From the perspective of a believer, I also find that worship is my greatest protection from this world. When I am weak it is always because I have let myself lose sight of those things God has revealed about himself. When I have a right view of God, I find myself in great confidence and boldness. I walk in victory. And the greatest of these things God has shown me? "Jesus loves me, this I know for the Bible tells me so."

  4. Abishai--In many ways, the absoluteness you speak of is why God sent Christ to us. How could we stand before God without Him? We've seen law and prophets and the inspired writings of Scripture...but through Christ we actually have a chance to relate. I agree with what you say about how from our love for Him, worship will flow--not because it is imposed upon us by our fellow man as an onerous duty, but because it is natural and it is right.

  5. M.C. Evers,

    You're spot on about the Pharisees legalism. But Christian obedience is different isn't it? The Pharisee's legalism didn't stem so much from a checklist practice, but from their self-deception of self-righteousness. What Jesus is talking about in John 14:21-24 is an internal and external condition: The internal condition that someone loved Jesus (by grace through faith in Him alone) produced an outward condition of obedience (and you'll agree that someone who says they love our Lord will manifest a character like His as they strive to persevere by grace, and will repent of any hypocrisy and legalism because it's a servanthood obedience motivated by love for Him), and someone whose internal condition was one of enmity against God has an external condition of consistent and unrepentant disobedience - because their hearts are darkened and they suppress the truth in unrighteousness.

    I say all of this because I'm afraid that modern Christianity (or maybe Evangelicalism is a better name for it) has trumpeted the gospel of what they have called "God's love" in the brand of "He accepts you just the way you are," and "He's not angry with you," and "He has a wonderful plan for your life," and they have neglected what the great Christians of old, and our Master Himself taught concerning the Gospel - law to the proud, and grace to the humble. You and I will understand those quotes - He accepts you the way you are, but He changes you into what you aren't and can't be; He is angry with you, but has provided Jesus to reconcile us by grace through faith in Him; He does have a plan for you life, and it's His for His glory, and involves rejection by the world, suffering, persecution, temptation, and maybe even death, but reward and eternal life if you give your life away for Him. Scripture says that God's love is Christ laying down His life for wretches, and that love is reciprocated by obedient servants whose lives persevere in the faith - this leaves no room for those who champion God's love but by all evidence remain unchanged and unaffected.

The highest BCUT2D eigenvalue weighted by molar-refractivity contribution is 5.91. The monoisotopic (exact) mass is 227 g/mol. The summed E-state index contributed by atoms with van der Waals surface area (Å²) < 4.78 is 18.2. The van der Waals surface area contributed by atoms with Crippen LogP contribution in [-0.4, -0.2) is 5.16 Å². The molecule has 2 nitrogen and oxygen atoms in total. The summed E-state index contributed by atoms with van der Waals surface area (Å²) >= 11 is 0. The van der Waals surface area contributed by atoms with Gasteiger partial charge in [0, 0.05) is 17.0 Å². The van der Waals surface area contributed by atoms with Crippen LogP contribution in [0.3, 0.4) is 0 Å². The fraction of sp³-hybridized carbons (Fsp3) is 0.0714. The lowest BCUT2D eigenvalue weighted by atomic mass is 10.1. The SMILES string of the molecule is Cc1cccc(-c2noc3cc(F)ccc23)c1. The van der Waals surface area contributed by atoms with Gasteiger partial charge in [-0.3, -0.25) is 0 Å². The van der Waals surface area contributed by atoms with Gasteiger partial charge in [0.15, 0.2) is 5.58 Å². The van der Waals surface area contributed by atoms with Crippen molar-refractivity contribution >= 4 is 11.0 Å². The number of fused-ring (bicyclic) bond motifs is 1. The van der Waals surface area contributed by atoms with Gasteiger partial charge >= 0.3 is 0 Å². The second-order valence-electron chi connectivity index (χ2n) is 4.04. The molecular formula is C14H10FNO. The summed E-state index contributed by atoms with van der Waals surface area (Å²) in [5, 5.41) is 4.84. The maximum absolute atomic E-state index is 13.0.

But when a sinner hears the things I quoted they hear; God accepts me, so I don't have to change; He's not angry with me, so my sin's okay; He has a wonderful plan to give me an easy life; etc and so on. You know that sinners want a god in their own image - who loves them and is okay with their sin (and is that really love at all?) - they want His hands, but they don't want His face.

    I say these things because we should take seriously what our Lord said, that many will say to Him on the last day, Lord, Lord! and He will say to them "Depart from me you worker of lawlessness." I don't want to be responsible for half-preaching the gospel to anyone. Jesus called us to the obedience of faith in Him, and in scripture if you're practicing obedience (not pretending perfection) by grace, that is evidence (not a qualifier) that you belong to Him, as I John says that anyone claiming to be His ought to walk as He did.

  6. Christian obedience should be different, yes. The trouble is that I believe we are just as susceptible as the Pharisees to turning what should be a burden that frees us into becoming more like Christ into one that we use to confine and belittle each other.

    To abuse the offer of relationship that Christ has given us to keep cheating like Gomer did is a perverse understanding of what love really is. And I don't think that's right either. But I do not believe that any person's spirit can survive the sort of deep examination of our sins that we have to undertake, without God to hold our hand along the way. I also believe that if we Christians are cold, contemptuous, or otherwise put stumbling blocks before those who need God, then we will be held responsible for having driven people away. This means a great deal to me because it very nearly happened to me--the unkindness of fellow Christians almost drove me from the church, and in the end it was God Himself who brought me back and showed me that running away from the problem was the cowardly response. It is a matter of calling for me now, to do whatever I can to undo the damage that we have done to ourselves and others, so that we can truly bring healing (and yes, that is both comfort AND cleansing) to those around us.

  7. This is a great post and an interesting discussion.

    Worship is just a natural response to coming into the presence of an awesome God. Yes when we don't 'feel' the presence of God we should still worship and that is where obedience comes in. The Psalms are a great example of worship in all circumstances.